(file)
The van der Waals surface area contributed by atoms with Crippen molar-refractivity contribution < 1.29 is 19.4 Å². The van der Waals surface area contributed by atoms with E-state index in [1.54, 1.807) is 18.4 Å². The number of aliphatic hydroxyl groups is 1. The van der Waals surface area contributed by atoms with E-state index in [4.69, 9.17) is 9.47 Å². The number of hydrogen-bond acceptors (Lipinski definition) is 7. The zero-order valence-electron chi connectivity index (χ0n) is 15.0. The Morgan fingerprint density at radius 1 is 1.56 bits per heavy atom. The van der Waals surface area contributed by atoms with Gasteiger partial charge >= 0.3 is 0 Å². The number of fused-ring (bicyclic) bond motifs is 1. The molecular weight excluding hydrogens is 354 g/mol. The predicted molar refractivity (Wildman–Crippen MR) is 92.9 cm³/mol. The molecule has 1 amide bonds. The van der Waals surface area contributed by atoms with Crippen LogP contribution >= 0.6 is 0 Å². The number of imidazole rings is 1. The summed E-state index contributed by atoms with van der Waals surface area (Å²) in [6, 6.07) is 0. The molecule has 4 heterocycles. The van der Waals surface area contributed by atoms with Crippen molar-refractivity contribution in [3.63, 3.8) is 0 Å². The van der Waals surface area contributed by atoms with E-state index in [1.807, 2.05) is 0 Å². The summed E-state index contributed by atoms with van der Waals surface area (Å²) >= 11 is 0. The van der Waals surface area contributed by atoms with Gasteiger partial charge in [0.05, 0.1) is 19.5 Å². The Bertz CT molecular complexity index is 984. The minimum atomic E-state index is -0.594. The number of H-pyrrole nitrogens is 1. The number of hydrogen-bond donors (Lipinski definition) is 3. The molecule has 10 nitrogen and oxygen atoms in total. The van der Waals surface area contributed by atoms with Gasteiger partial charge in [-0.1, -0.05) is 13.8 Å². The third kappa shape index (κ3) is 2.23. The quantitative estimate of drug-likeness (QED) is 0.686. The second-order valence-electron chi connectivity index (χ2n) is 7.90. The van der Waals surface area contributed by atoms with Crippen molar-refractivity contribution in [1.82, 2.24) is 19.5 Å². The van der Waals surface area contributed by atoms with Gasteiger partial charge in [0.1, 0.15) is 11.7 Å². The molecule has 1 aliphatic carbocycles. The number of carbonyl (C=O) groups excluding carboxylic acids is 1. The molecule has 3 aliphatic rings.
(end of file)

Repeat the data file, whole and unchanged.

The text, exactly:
The van der Waals surface area contributed by atoms with Crippen molar-refractivity contribution < 1.29 is 19.4 Å². The van der Waals surface area contributed by atoms with E-state index in [1.54, 1.807) is 18.4 Å². The number of aliphatic hydroxyl groups is 1. The van der Waals surface area contributed by atoms with E-state index in [4.69, 9.17) is 9.47 Å². The number of hydrogen-bond acceptors (Lipinski definition) is 7. The zero-order valence-electron chi connectivity index (χ0n) is 15.0. The Morgan fingerprint density at radius 1 is 1.56 bits per heavy atom. The van der Waals surface area contributed by atoms with Gasteiger partial charge >= 0.3 is 0 Å². The number of fused-ring (bicyclic) bond motifs is 1. The molecular weight excluding hydrogens is 354 g/mol. The predicted molar refractivity (Wildman–Crippen MR) is 92.9 cm³/mol. The molecule has 1 amide bonds. The van der Waals surface area contributed by atoms with Crippen LogP contribution >= 0.6 is 0 Å². The number of imidazole rings is 1. The summed E-state index contributed by atoms with van der Waals surface area (Å²) in [6, 6.07) is 0. The molecule has 4 heterocycles. The van der Waals surface area contributed by atoms with Crippen molar-refractivity contribution in [3.63, 3.8) is 0 Å². The van der Waals surface area contributed by atoms with E-state index in [1.807, 2.05) is 0 Å². The summed E-state index contributed by atoms with van der Waals surface area (Å²) >= 11 is 0. The van der Waals surface area contributed by atoms with Gasteiger partial charge in [0.05, 0.1) is 19.5 Å². The Bertz CT molecular complexity index is 984. The minimum atomic E-state index is -0.594. The number of H-pyrrole nitrogens is 1. The number of hydrogen-bond donors (Lipinski definition) is 3. The molecule has 10 nitrogen and oxygen atoms in total. The van der Waals surface area contributed by atoms with Gasteiger partial charge in [-0.1, -0.05) is 13.8 Å². The third kappa shape index (κ3) is 2.23. The quantitative estimate of drug-likeness (QED) is 0.686. The second-order valence-electron chi connectivity index (χ2n) is 7.90. The van der Waals surface area contributed by atoms with Crippen molar-refractivity contribution in [1.82, 2.24) is 19.5 Å². The van der Waals surface area contributed by atoms with Gasteiger partial charge in [0.1, 0.15) is 11.7 Å². The molecule has 1 aliphatic carbocycles. The number of carbonyl (C=O) groups excluding carboxylic acids is 1. The molecule has 3 aliphatic rings.